dharma talk

  • Tricycle Community 14 comments

    Continuous Mind Paid Member

    "For those of you who want to attain enlightenment, do not study many teachings. Only study one. What is it? It is great compassion. Whoever has great compassion has all Buddha's qualities in his hand." —Lord BuddhaIn the undeluded purity of self-appearance, there are no names for love and faith.... But since all sentient beings grasp at the uncatchable display of appearance, all our phenomena become heavy and substantial, and we create the duality of self and other, the conceptions of ordinary mind, and the karmic delusion of habit. Since all habit belongs to either the deluded panic of samsara or the noble path of enlightenment, it is best to develop the positive habit of the path of enlightenment that always creates the positive energy of love and faith, until we attain the selfless appearance of the buddhas. More »
  • Tricycle Community 11 comments

    Lighten Up! Paid Member

    Life, though full of woe, holds also sources of happiness and joy, unknown to most. Let us teach people to seek and to find real joy within themselves and to rejoice with the joy of others! Let us teach them to unfold their joy to ever sublimer heights! Noble and sublime joy is not foreign to the Teaching of the Enlightened One. Wrongly, the Buddha’s Teaching is sometimes considered to be a doctrine diffusing melancholy. Far from it: the Dhamma leads step by step to an ever purer and loftier happiness. —Nyanaponika Thera (1901–1994) More »
  • Tricycle Community 7 comments

    Letting Go of Spiritual Experience Paid Member

    Spiritual Experiences and RealizationsThere will be all sorts of experiences on the spiritual path. Positive periods of development—those that are reassuring and comforting—are an important part of the process. It is important to realize, however, that even positive experiences will fluctuate. We will rarely, if ever, perceive a steady development of them, precisely because experiences are fickle by nature. Enjoying a series of good experiences does not ensure that they will continue indefinitely; they may stop suddenly. Even so, they remain an important part of spiritual practice, not least because they help to maintain our motivation to continue practicing. More »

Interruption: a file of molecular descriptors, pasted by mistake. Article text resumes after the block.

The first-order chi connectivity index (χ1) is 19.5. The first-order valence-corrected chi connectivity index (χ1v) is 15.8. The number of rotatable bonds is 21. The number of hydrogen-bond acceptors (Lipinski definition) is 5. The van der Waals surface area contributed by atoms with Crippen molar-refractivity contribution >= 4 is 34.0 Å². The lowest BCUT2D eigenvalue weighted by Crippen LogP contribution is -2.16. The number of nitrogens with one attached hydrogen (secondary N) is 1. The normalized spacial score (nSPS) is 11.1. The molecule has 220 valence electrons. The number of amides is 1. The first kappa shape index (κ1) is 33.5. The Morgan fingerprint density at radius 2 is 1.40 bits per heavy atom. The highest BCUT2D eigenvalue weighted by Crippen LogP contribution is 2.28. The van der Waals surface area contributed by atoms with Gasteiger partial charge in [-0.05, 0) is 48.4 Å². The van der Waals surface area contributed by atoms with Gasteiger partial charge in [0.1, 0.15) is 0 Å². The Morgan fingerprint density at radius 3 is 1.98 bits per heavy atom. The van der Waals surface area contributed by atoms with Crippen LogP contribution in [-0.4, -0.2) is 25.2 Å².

• Tricycle Community 0 comments

    Cultivating Beginner's Mind Paid Member

    I want to talk about practices that are conducive to cultivating Beginner’s Mind—the mind fresh and awake to many possibilities. This mind is different from the mind we often bring to habitual activities or habitual ways of thinking or responding. How can I be a beginner in each moment, even in those situations where I am doing something that I have done many times before? I have found the practice of the half-smile conducive to cultivating Beginner’s Mind, as well as the practice of taking on several points of view in a particular situation. These are the two practices I want to consider here. More »
  • Tricycle Community 9 comments

    The Dignity of Restraint Paid Member

    It’s always interesting to notice how words disappear from common usage. We have them in our passive vocabulary, we know their meaning, but they tend to disappear from day-to-day conversation—which usually means that they’ve disappeared from the way we shape our lives. Several years back I gave a dhamma talk in which I happened to mention the word dignity. After the talk, a woman in the audience who had emigrated from Russia came up to me and said that she had never heard Americans use the word dignity before. She had learned it when she studied English in Russia, but she had never heard people use it here. And it’s good to think about why. Where and why did it disappear? More »
  • Tricycle Community 0 comments

    The Buddha Got Enlightened Under a Tree Paid Member

    A few years ago I spent a week doing a retreat next to a stream at the foothills of the Sangre de Cristo mountains in southern Colorado. The ground rules were fairly simple: retreatants were to live as close to "nature" as possible. Instead of sleeping in a tent, I slept either under the stars or under a tarp. I didn't build a fire, but ate bread, cheese, dried fruits, nuts. I drank water from the stream, and steeped tea in a bottle warmed by the sun. I never used a flashlight and left books, paper, and pen behind. More »